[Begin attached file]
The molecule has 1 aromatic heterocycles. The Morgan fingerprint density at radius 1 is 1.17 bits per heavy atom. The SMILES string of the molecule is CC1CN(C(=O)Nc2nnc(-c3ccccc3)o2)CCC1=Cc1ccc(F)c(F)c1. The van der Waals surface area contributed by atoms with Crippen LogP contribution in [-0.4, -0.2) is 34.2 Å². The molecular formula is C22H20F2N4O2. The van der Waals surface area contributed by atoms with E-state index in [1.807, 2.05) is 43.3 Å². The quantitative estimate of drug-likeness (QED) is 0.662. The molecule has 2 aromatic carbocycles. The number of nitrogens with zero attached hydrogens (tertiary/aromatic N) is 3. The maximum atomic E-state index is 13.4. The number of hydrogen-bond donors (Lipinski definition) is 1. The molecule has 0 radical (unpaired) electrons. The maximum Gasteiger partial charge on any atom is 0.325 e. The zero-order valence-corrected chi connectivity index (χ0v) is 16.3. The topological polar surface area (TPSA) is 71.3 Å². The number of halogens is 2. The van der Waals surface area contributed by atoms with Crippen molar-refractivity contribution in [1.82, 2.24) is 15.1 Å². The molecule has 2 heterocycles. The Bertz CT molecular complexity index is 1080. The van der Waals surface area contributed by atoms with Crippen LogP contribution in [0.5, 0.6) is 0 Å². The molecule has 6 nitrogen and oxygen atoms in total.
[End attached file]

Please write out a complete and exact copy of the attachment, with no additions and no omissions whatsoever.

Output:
The molecule has 1 aromatic heterocycles. The Morgan fingerprint density at radius 1 is 1.17 bits per heavy atom. The SMILES string of the molecule is CC1CN(C(=O)Nc2nnc(-c3ccccc3)o2)CCC1=Cc1ccc(F)c(F)c1. The van der Waals surface area contributed by atoms with Crippen LogP contribution in [-0.4, -0.2) is 34.2 Å². The molecular formula is C22H20F2N4O2. The van der Waals surface area contributed by atoms with E-state index in [1.807, 2.05) is 43.3 Å². The quantitative estimate of drug-likeness (QED) is 0.662. The molecule has 2 aromatic carbocycles. The number of nitrogens with zero attached hydrogens (tertiary/aromatic N) is 3. The maximum atomic E-state index is 13.4. The number of hydrogen-bond donors (Lipinski definition) is 1. The molecule has 0 radical (unpaired) electrons. The maximum Gasteiger partial charge on any atom is 0.325 e. The zero-order valence-corrected chi connectivity index (χ0v) is 16.3. The topological polar surface area (TPSA) is 71.3 Å². The number of halogens is 2. The van der Waals surface area contributed by atoms with Crippen molar-refractivity contribution in [1.82, 2.24) is 15.1 Å². The molecule has 2 heterocycles. The Bertz CT molecular complexity index is 1080. The van der Waals surface area contributed by atoms with Crippen LogP contribution in [0.5, 0.6) is 0 Å². The molecule has 6 nitrogen and oxygen atoms in total.